The Football Writers Association of America is celebrating its 75th anniversary in 2015. Founded in 1941, the FWAA has served the writing profession and college football during a time when the world has changed greatly and the sport of football has along with it. In an effort to tell the stories of the members of the organization, we will publish sketches of the FWAA’s most important leaders — all Bert McGrane Award winners.
The Bert McGrane Award, symbolic of the association’s Hall of Fame, is presented to an FWAA member who has performed great service to the organization and/or the writing profession. It is named after McGrane, a Des Moines, Iowa, writer who was the executive secretary of the FWAA from the early 1940s until 1973. The McGrane Award was first bestowed on an FWAA member in 1974.
For a list of all the winners go to: http://www.sportswriters.net/fwaa/awards/mcgrane/index.html.
The following is the 24th installment of the Pillars of the FWAA series. Bob Hammel was the 1996 winner of the Bert McGrane Award. Thanks to FWAA member Gene Duffey for writing and researching this sketch.
By Gene Duffey
In 1967, Bob Hammel’s second year at the Bloomington Herald-Telephone and first season full-time on the beat, John Pont coached Indiana to a Big Ten title and a Rose Bowl berth. For a guy such as Hammel, who grew up in Indiana with its nasty winters, a week in Pasadena, Calif., in late December was more than welcome.
“This is kind of fun,” Hammel said to himself. “We ought to do this every few years.”
Nearly a half century later the Hoosiers still hadn’t made it back to Pasadena. But Hammel made it to plenty of other places in his 42 years as a sports writer. He retired from sports at the same paper with a different name, the Herald-Times, in 1996, never wanting to work anywhere but Bloomington, where, for much of his career, he covered the exploits of Indiana basketball coach Bob Knight.
“It was a great spot,” he said. “The paper was awfully good to me. If I wanted to go somewhere, I went. Bigger doesn’t necessarily mean better.”
Hammel covered five Olympics and 23 Final Fours. His final assignment was writing about the 1996 Olympics in Atlanta. But the most meaningful, undoubtedly, had to be the 1972 Summer Games in Munich, infamously remembered for the Black September terrorist group that murdered Israeli athletes and coaches.
“We were the smallest American paper by far at the Munich Olympics,” he said.
Hammel graduated from Huntington High School, near Fort Wayne, at 16 and completed his first year at Indiana by 17.
“I was a journalism major but didn’t take any journalism courses my first year,” he said. He knew he wanted to be in the newspaper business. “I don’t think there was anything else I could do,” he said with a laugh.
Hammel had worked in the circulation department at the Huntington Herald-Press his senior year of high school and took a summer job in the sports department after his first year of college.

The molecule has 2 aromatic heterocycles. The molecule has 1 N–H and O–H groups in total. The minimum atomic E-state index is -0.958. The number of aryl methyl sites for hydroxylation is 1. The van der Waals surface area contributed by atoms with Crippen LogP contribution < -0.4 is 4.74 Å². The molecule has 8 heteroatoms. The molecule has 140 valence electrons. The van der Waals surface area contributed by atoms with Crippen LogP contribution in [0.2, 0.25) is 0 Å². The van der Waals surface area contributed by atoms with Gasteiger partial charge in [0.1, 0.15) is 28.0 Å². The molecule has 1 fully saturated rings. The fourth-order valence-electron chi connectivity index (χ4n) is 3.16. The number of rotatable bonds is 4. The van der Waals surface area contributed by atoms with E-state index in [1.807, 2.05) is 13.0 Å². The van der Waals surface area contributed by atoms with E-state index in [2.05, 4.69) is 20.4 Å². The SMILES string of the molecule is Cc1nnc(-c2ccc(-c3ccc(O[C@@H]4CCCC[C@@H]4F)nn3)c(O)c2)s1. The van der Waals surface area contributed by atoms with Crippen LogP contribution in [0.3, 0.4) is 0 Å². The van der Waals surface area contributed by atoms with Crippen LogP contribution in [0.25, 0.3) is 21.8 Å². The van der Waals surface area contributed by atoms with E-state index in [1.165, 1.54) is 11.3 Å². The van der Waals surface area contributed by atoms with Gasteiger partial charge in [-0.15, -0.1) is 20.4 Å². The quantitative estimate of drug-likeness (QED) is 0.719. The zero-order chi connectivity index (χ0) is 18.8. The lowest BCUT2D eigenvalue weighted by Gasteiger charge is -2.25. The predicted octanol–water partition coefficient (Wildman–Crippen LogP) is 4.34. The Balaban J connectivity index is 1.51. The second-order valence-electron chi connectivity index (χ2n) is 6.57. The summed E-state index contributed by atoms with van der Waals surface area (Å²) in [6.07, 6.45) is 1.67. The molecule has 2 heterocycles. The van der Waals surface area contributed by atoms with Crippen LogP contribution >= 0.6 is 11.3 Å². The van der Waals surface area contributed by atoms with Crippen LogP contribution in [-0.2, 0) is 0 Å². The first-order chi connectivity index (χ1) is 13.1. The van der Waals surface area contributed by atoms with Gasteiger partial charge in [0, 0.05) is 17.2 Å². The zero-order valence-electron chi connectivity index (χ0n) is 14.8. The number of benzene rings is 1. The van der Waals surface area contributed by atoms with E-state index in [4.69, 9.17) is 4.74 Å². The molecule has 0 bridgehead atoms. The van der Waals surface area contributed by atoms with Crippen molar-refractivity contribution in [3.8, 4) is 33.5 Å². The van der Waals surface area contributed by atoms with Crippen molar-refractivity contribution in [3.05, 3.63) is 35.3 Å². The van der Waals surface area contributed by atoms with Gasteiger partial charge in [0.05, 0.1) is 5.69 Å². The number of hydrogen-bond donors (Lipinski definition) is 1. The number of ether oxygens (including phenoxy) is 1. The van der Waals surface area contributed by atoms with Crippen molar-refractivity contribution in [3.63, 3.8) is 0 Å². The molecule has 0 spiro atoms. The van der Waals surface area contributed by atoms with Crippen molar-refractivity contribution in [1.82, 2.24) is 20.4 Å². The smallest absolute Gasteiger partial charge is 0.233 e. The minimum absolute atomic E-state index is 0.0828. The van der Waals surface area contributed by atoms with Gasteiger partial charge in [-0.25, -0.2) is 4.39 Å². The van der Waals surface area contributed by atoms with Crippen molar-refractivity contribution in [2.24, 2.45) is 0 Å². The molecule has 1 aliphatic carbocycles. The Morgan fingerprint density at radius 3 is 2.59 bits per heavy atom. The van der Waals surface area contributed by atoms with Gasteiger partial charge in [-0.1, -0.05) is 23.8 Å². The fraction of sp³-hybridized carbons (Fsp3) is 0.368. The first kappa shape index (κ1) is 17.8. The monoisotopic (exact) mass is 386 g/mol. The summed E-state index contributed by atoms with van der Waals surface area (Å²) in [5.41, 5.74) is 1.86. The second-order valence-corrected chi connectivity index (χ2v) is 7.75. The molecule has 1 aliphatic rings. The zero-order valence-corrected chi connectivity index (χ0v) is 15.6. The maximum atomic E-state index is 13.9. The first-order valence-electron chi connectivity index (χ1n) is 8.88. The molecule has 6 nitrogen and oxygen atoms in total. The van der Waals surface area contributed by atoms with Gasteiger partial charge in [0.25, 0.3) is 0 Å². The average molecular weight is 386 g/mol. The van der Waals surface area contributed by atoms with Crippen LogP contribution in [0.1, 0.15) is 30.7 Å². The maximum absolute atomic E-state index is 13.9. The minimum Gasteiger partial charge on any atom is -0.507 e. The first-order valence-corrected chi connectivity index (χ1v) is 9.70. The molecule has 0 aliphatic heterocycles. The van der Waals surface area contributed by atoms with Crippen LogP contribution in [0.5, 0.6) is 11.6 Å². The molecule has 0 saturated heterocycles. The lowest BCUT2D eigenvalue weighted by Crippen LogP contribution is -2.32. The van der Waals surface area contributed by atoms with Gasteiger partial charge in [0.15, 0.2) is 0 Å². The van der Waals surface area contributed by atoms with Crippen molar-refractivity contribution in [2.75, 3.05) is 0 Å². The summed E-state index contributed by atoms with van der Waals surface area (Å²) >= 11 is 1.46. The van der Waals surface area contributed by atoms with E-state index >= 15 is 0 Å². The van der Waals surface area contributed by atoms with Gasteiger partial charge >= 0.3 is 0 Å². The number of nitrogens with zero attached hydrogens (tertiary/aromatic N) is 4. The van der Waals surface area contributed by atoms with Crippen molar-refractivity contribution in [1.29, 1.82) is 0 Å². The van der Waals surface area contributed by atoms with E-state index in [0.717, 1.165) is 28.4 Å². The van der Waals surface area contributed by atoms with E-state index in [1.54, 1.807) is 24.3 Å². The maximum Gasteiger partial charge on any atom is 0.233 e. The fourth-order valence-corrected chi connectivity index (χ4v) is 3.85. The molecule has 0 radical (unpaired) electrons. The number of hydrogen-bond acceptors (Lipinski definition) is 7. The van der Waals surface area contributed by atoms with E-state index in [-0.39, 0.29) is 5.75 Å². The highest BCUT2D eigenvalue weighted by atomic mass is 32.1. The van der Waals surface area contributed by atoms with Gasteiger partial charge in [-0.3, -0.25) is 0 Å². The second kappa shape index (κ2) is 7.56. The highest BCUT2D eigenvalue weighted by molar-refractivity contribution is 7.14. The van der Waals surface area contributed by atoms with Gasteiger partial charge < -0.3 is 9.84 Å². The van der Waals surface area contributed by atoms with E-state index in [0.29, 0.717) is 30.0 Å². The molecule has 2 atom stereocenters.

“I was filling in while they were looking for a sports editor,” he said. The paper never found one. “The presumption was I would go back to school,” he said. “My summer job lasted nine years.”
Hammel fell under the watchful eye of an editor named Howard Houghton.
“I was the greenest guy who ever entered the field,” said Hammel. “I had a very good editor who became my journalism school.”
He moved up to the News-Sentinel in Fort Wayne, where he worked on the news desk for a year. “It was good training, but I didn’t like it,” he said. “I didn’t do any writing.”
There were other stops at the Peru Tribune and the Kokomo Morning Times before moving up to the Indianapolis News in February 1965. Hammel found himself the 10th man on an outstanding 10-man staff. Being No. 1 in nearby Bloomington sounded more attractive to him.
In Bloomington, he soon ended up covering Knight, who became Indiana’s coach in 1971 and would win national titles in 1976, 1981 and 1987. Knight had a genuine respect for the knowledgeable Hammel, unlike Knight’s non-relationships with many other writers.
Said Knight: “People (other members of the press) take a lot of shots at Hammel because they are envious. He works hard, and they don’t want to work as hard. And he’s honest. When Hammel talks, I listen, whether I agree with him or not. I have a tremendous amount of respect for his opinion.”
After retiring from the sports department in 1996, Hammel wrote op-ed pieces for the Herald-Times for another 10 years. “It introduced me to a lot of new people,” he said.
Hammel served as President of the United States Basketball Writers Association (USBWA) in 1982-83 and as president of the FWAA in 1992. He also had a two-year stint as president of the National Sportscasters and Sportswriters in 1989-90. After FWAA executive director Volney Meece died suddenly in June 1995, he took over as executive director of the organization for a year before passing the reins to Steve Richardson.
He worked with Birmingham’s Bill Lumpkin and Charlotte Touchdown Club representatives in helping to create the Bronko Nagurski Award, presented to the defensive player of the year in college football. Hammel also started the FWAA Best Writing Contest in his year as FWAA President.
“I’m a big admirer of Bronko Nagurski,” said Hammel. “Covering Big Ten football, I read a lot of the lore. He made All-American as a tackle and a fullback.”
Hammel has also been inducted into the USBWA Hall of Fame, received the Curt Gowdy Award from the National Basketball Hall of Fame, the Jake Wade Award from the College Sports Information Directors of America (CoSIDA) and the Silver Medal Award from the Indiana Basketball Hall of Fame for distinguished service. He was named Indiana Sportswriter of the Year an unprecedented 17 times by the National Sportswriters and Sportscasters Association.